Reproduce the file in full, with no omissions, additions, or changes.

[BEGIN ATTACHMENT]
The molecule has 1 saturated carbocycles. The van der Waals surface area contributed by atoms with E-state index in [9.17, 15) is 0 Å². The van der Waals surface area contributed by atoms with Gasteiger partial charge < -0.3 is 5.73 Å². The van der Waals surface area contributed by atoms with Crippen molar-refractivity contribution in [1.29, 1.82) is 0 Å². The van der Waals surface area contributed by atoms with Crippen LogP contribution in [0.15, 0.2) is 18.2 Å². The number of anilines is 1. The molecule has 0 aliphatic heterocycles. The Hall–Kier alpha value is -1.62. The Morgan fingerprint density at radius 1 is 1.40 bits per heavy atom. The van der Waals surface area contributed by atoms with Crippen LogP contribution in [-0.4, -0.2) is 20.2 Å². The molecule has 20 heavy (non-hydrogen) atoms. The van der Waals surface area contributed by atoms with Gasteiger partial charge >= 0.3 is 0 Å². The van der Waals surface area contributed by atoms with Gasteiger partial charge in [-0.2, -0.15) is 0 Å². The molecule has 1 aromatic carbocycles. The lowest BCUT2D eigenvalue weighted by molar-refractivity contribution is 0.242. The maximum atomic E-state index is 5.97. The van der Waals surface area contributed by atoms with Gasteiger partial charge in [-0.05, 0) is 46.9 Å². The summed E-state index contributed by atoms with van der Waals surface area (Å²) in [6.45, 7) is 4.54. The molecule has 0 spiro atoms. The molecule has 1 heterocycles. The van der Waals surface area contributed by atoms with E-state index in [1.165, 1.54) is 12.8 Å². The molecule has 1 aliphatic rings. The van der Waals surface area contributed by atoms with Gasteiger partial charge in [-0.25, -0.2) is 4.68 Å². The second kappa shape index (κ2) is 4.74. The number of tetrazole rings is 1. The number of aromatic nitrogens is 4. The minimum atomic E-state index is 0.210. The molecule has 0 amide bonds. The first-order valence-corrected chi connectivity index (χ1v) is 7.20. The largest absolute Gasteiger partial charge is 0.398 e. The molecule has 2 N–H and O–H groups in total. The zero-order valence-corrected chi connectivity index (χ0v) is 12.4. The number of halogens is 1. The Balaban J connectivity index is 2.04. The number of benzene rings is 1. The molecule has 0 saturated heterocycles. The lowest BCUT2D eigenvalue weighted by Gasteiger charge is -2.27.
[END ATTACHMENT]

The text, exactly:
The molecule has 1 saturated carbocycles. The van der Waals surface area contributed by atoms with E-state index in [9.17, 15) is 0 Å². The van der Waals surface area contributed by atoms with Gasteiger partial charge < -0.3 is 5.73 Å². The van der Waals surface area contributed by atoms with Crippen molar-refractivity contribution in [1.29, 1.82) is 0 Å². The van der Waals surface area contributed by atoms with Crippen LogP contribution in [0.15, 0.2) is 18.2 Å². The number of anilines is 1. The molecule has 0 aliphatic heterocycles. The Hall–Kier alpha value is -1.62. The Morgan fingerprint density at radius 1 is 1.40 bits per heavy atom. The van der Waals surface area contributed by atoms with Crippen LogP contribution in [-0.4, -0.2) is 20.2 Å². The molecule has 20 heavy (non-hydrogen) atoms. The van der Waals surface area contributed by atoms with Gasteiger partial charge >= 0.3 is 0 Å². The van der Waals surface area contributed by atoms with Gasteiger partial charge in [-0.2, -0.15) is 0 Å². The molecule has 1 aromatic carbocycles. The lowest BCUT2D eigenvalue weighted by molar-refractivity contribution is 0.242. The maximum atomic E-state index is 5.97. The van der Waals surface area contributed by atoms with Gasteiger partial charge in [-0.05, 0) is 46.9 Å². The summed E-state index contributed by atoms with van der Waals surface area (Å²) in [6.45, 7) is 4.54. The molecule has 0 spiro atoms. The molecule has 1 heterocycles. The van der Waals surface area contributed by atoms with E-state index in [1.165, 1.54) is 12.8 Å². The molecule has 1 aliphatic rings. The van der Waals surface area contributed by atoms with Gasteiger partial charge in [-0.25, -0.2) is 4.68 Å². The second kappa shape index (κ2) is 4.74. The number of tetrazole rings is 1. The number of aromatic nitrogens is 4. The minimum atomic E-state index is 0.210. The molecule has 0 amide bonds. The first-order valence-corrected chi connectivity index (χ1v) is 7.20. The largest absolute Gasteiger partial charge is 0.398 e. The molecule has 2 N–H and O–H groups in total. The zero-order valence-corrected chi connectivity index (χ0v) is 12.4. The number of halogens is 1. The Balaban J connectivity index is 2.04. The number of benzene rings is 1. The molecule has 0 saturated heterocycles. The lowest BCUT2D eigenvalue weighted by Gasteiger charge is -2.27.